Iago Character Analysis

Topics: Othello, Iago, William Shakespeare Pages: 3 (1131 words) Published: March 6, 2006
William Shakespeare's Othello is a play that mostly revolves around jealousy, trust and revenge. Throughout most of Shakespeare's plays, evil characters are not uncommon, but in my own opinion, Iago has to be one of – if not the most - interesting. Even though Iago might be described by some as being just "pure evil" or even "intolerable", the truth still remains that people will read deeper into the play just to see what Iago will do next. Through his words and actions, which are carefully thought out, Iago is able to manipulate others for his personal benefit. Not only that, but he also manipulates people to get him closer to his goals. He is no doubt the driving force of the play, pushing Othello and everyone else towards the tragic ending.

Iago is one of Shakespeare's greatest villains. At first glance, Iago may not seem all that evil, but as the play goes on, you can see clearly that this is not the case. When Iago says, "I am not what I am" (1.1, 64), I don't think it can be explained any better because he definitely is not what he seems. Everyone seems to think Iago is such an honest guy, but this could not be further from the truth. He is not the typical villain that you might see in a story or play. The role he plays is very unique and complex, which is far from what people would normally expect from a villain. Not only is he very smart, but he is also pretty much an expert at judging the character of people around him, and that is how he picks out one of his victims, Cassio.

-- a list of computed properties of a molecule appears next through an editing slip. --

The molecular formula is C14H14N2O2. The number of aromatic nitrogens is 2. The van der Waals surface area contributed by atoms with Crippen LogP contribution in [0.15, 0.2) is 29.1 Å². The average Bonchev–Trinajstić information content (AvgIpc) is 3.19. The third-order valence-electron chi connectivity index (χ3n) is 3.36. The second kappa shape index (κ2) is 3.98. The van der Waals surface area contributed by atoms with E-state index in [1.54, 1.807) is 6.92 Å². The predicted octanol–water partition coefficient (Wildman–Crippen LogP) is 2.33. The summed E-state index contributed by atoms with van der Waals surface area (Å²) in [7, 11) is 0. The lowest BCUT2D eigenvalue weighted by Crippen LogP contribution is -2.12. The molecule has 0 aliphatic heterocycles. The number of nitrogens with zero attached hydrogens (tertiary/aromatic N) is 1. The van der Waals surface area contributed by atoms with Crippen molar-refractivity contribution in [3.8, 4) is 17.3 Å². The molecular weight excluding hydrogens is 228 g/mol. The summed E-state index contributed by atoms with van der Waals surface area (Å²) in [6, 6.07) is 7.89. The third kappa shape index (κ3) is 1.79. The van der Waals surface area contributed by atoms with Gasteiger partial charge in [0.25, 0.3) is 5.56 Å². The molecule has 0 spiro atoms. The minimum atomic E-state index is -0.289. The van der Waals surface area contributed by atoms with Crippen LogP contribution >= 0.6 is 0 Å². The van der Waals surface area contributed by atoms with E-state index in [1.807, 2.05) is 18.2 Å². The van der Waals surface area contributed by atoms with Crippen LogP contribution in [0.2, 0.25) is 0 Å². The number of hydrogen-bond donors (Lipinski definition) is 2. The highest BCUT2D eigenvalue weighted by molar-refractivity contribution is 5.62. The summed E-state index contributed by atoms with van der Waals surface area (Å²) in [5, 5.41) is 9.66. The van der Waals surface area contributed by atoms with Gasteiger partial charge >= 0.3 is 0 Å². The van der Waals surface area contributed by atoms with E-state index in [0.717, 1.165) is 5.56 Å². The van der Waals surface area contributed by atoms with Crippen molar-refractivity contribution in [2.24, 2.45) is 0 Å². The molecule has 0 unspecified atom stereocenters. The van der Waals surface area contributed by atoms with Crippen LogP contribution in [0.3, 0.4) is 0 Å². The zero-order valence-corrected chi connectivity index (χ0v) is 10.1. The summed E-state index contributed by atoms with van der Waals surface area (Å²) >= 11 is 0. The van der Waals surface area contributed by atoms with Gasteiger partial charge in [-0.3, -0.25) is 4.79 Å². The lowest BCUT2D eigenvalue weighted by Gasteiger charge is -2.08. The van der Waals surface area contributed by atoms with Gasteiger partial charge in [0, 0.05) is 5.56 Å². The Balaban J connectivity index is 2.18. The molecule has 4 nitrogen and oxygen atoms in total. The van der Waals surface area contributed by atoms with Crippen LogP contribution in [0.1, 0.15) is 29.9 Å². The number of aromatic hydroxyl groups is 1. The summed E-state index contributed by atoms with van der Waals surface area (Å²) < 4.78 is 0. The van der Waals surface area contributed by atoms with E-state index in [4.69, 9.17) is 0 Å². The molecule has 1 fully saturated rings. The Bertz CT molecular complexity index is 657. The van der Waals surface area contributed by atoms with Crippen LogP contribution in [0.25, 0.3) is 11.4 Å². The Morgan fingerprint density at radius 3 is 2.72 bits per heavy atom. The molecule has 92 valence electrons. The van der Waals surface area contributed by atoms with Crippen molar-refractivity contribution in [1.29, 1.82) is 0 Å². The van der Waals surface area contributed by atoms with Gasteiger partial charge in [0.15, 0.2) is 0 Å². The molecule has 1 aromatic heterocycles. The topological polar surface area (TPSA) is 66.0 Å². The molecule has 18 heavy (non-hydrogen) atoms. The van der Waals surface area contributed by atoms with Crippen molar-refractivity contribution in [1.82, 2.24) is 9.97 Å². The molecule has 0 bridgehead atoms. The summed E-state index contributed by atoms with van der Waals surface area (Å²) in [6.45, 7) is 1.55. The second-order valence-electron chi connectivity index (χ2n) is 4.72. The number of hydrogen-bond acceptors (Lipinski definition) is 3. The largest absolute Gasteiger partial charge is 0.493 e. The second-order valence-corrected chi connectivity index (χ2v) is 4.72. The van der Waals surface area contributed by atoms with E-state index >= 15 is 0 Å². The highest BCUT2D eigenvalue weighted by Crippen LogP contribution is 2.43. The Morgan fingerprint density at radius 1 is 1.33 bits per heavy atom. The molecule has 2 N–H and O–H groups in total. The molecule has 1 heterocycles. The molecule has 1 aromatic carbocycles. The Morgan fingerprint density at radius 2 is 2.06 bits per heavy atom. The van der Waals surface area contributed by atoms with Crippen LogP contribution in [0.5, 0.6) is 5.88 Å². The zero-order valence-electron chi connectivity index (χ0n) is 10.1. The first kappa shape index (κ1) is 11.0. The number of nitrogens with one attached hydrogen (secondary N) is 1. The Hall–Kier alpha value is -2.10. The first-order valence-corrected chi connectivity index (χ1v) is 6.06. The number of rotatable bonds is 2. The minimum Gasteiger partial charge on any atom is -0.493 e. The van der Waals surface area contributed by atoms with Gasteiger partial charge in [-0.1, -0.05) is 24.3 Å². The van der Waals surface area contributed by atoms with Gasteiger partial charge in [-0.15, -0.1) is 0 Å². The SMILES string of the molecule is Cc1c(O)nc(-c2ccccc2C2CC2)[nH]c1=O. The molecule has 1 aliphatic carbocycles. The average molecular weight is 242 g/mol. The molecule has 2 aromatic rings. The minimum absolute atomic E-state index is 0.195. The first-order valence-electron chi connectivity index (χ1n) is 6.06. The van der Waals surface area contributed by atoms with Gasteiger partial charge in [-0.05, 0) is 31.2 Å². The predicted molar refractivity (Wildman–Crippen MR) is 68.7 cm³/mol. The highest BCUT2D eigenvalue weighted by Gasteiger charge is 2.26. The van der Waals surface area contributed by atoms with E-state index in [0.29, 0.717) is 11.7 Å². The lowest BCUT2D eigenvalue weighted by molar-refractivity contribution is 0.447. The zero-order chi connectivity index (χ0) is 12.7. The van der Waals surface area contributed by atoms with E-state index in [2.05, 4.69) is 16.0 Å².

Cassio, who Iago feels is "ignorant" and "ill suited", is given the position of Lieutenant that Iago so much desires. After hearing of this, Iago is filled with jealousy and envy and plots to steal the position, which he feels is rightfully his. When Iago says "I know my price; I am worth no worse a place." (1.1, 11), you know he will do whatever he has to do in order to gain the position as Lieutenant. He deceives, kills, steals and stops at nothing just to get what...

Cited: Othello, William Shakespeare,
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